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Researchers

Dr James Cameron

 
James Cameron photo

Postdoctoral Research Associate

Contact Details

Rm S1.11a
Department of War Studies
King's College London
Strand
London
WC2R 2LS
Email: james.j.cameron@kcl.ac.uk
 

Biography

James Cameron is a postdoctoral research associate in the Centre for Science and Security Studies and the Centre for Grand Strategy.

James Cameron is a postdoctoral research associate in the Centre for Science and Security Studies and the Centre for Grand Strategy. His research sheds new light on the nuclear history of the Cold War and explores its implications for current policy. He is the author of The Double Game: The Demise of America’s First Missile Defense System and the Rise of Strategic Arms Limitation (Oxford University Press, 2017).

James has previously held fellowships at Stanford and Yale, and has taught at Fundação Getulio Vargas in São Paulo, Brazil. He holds a BA and PhD from the University of Cambridge and an MPhil in Russian and East European Studies from the University of Oxford.

Publications

Book

  • The Double Game: The Demise of America’s First Missile Defense System and the Rise of Strategic Arms Limitation (New York: Oxford University Press, 2017).

Articles

  • ‘Technology, Politics, and Development: domestic criticism of the Brazilian-West German nuclear agreement’, Revista Brasileira de Política Internacional (forthcoming).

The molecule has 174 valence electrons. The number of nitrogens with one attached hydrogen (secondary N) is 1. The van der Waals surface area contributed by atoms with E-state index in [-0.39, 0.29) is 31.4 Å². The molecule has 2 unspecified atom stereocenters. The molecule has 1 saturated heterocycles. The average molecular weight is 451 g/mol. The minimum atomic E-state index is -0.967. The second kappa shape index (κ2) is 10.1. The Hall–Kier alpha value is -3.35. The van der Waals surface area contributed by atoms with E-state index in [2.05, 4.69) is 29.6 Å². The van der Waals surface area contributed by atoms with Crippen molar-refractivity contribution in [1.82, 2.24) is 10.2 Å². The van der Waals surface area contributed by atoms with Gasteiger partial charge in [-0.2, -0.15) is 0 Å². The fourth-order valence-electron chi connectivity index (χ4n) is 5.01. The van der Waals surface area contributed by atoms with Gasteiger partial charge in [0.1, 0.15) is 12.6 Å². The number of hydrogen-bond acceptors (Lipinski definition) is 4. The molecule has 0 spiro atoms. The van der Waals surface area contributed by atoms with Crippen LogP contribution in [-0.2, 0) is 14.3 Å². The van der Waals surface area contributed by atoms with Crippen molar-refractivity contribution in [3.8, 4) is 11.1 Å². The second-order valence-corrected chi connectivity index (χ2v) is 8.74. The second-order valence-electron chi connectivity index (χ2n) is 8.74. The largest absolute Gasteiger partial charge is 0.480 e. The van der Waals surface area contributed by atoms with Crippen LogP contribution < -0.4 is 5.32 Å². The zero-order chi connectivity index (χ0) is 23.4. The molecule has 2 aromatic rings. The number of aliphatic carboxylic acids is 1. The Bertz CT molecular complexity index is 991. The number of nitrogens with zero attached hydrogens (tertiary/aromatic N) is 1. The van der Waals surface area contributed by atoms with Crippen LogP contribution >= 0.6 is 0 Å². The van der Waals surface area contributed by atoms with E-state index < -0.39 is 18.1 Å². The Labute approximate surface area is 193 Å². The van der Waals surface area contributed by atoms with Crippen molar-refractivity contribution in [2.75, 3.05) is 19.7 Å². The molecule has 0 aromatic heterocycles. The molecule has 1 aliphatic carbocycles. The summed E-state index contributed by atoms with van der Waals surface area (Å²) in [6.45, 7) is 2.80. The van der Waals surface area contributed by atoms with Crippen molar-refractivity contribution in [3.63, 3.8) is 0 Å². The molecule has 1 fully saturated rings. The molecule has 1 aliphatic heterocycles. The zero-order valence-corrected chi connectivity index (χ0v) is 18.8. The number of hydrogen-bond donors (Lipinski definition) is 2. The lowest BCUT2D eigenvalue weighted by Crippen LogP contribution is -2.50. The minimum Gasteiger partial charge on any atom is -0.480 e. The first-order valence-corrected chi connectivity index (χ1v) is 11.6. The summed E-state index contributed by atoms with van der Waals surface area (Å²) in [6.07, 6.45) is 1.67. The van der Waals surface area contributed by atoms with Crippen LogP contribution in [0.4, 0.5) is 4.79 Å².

• With Or Rabinowitz, ‘Eight Lost Years? Nixon, Ford, Kissinger and the Non-Proliferation Regime, 1969-1977’, Journal of Strategic Studies Vol. 40, No. 6 (2017), 839-66 (DOI: 10.1080/01402390.2015.1101682).
  •  ‘From the Grass Roots to the Summit: The Impact of U.S. Suburban Protest on U.S. Missile Defence Policy, 1968-72’, The International History Review Vol. 36, No. 2 (2014), 342-62 (DOI: 10.1080/07075332.2013.864693).

Chapters

  • ‘The United States in the Nixon-Ford Era: Conflict and Détente’, in Alan McPherson (ed.), SHAFR Guide Online: An Annotated Bibliography of U.S. Foreign Relations since 1600 (Leiden: Brill, 2017).
  • ‘Moscow, 1972’, in Kristina Spohr & David Reynolds (eds.), Transcending the Cold War: Summits, Statecraft, and the Dissolution of Bipolarity in Europe, 1970-1990 (Oxford: Oxford University Press, 2016), 67-91.
  •  ‘Walter H. Annenberg, 1969-1974’, in J. Simon Rofe & Alison Holmes (eds.), The Embassy in Grosvenor Square: American Ambassadors to the United Kingdom, 1938-2008 (Basingstoke: Palgrave Macmillan, 2012), 171-88.
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